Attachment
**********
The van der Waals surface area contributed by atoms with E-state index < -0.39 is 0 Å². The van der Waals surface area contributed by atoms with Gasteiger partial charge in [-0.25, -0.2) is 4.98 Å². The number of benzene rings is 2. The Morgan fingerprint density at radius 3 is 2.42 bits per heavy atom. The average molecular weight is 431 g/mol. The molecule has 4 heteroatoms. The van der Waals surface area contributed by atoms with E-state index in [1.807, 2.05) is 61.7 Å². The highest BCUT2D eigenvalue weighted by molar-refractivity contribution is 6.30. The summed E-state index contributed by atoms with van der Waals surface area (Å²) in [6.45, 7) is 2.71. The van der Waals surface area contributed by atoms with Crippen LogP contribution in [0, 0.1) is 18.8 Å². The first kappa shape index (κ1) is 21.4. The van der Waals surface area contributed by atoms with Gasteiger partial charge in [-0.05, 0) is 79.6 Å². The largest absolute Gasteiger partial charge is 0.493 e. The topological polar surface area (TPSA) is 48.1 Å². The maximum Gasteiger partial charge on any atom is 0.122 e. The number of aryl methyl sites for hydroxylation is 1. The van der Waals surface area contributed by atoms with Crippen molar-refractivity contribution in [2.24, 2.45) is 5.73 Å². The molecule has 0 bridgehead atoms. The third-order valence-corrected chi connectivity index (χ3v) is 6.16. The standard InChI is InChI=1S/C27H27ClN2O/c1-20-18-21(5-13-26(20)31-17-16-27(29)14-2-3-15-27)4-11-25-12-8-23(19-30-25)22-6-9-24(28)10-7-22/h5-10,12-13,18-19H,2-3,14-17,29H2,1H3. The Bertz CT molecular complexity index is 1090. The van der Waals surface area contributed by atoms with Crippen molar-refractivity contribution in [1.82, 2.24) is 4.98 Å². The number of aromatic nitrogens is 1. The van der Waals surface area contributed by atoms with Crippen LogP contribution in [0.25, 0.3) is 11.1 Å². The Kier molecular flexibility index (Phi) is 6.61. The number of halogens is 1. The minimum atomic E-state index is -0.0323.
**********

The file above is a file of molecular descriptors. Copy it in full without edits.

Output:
The van der Waals surface area contributed by atoms with E-state index < -0.39 is 0 Å². The van der Waals surface area contributed by atoms with Gasteiger partial charge in [-0.25, -0.2) is 4.98 Å². The number of benzene rings is 2. The Morgan fingerprint density at radius 3 is 2.42 bits per heavy atom. The average molecular weight is 431 g/mol. The molecule has 4 heteroatoms. The van der Waals surface area contributed by atoms with E-state index in [1.807, 2.05) is 61.7 Å². The highest BCUT2D eigenvalue weighted by molar-refractivity contribution is 6.30. The summed E-state index contributed by atoms with van der Waals surface area (Å²) in [6.45, 7) is 2.71. The van der Waals surface area contributed by atoms with Crippen LogP contribution in [0, 0.1) is 18.8 Å². The first kappa shape index (κ1) is 21.4. The van der Waals surface area contributed by atoms with Gasteiger partial charge in [-0.05, 0) is 79.6 Å². The largest absolute Gasteiger partial charge is 0.493 e. The topological polar surface area (TPSA) is 48.1 Å². The maximum Gasteiger partial charge on any atom is 0.122 e. The number of aryl methyl sites for hydroxylation is 1. The van der Waals surface area contributed by atoms with Crippen molar-refractivity contribution in [2.24, 2.45) is 5.73 Å². The molecule has 0 bridgehead atoms. The third-order valence-corrected chi connectivity index (χ3v) is 6.16. The standard InChI is InChI=1S/C27H27ClN2O/c1-20-18-21(5-13-26(20)31-17-16-27(29)14-2-3-15-27)4-11-25-12-8-23(19-30-25)22-6-9-24(28)10-7-22/h5-10,12-13,18-19H,2-3,14-17,29H2,1H3. The Bertz CT molecular complexity index is 1090. The van der Waals surface area contributed by atoms with Crippen molar-refractivity contribution in [1.82, 2.24) is 4.98 Å². The number of aromatic nitrogens is 1. The van der Waals surface area contributed by atoms with Crippen LogP contribution in [0.25, 0.3) is 11.1 Å². The Kier molecular flexibility index (Phi) is 6.61. The number of halogens is 1. The minimum atomic E-state index is -0.0323.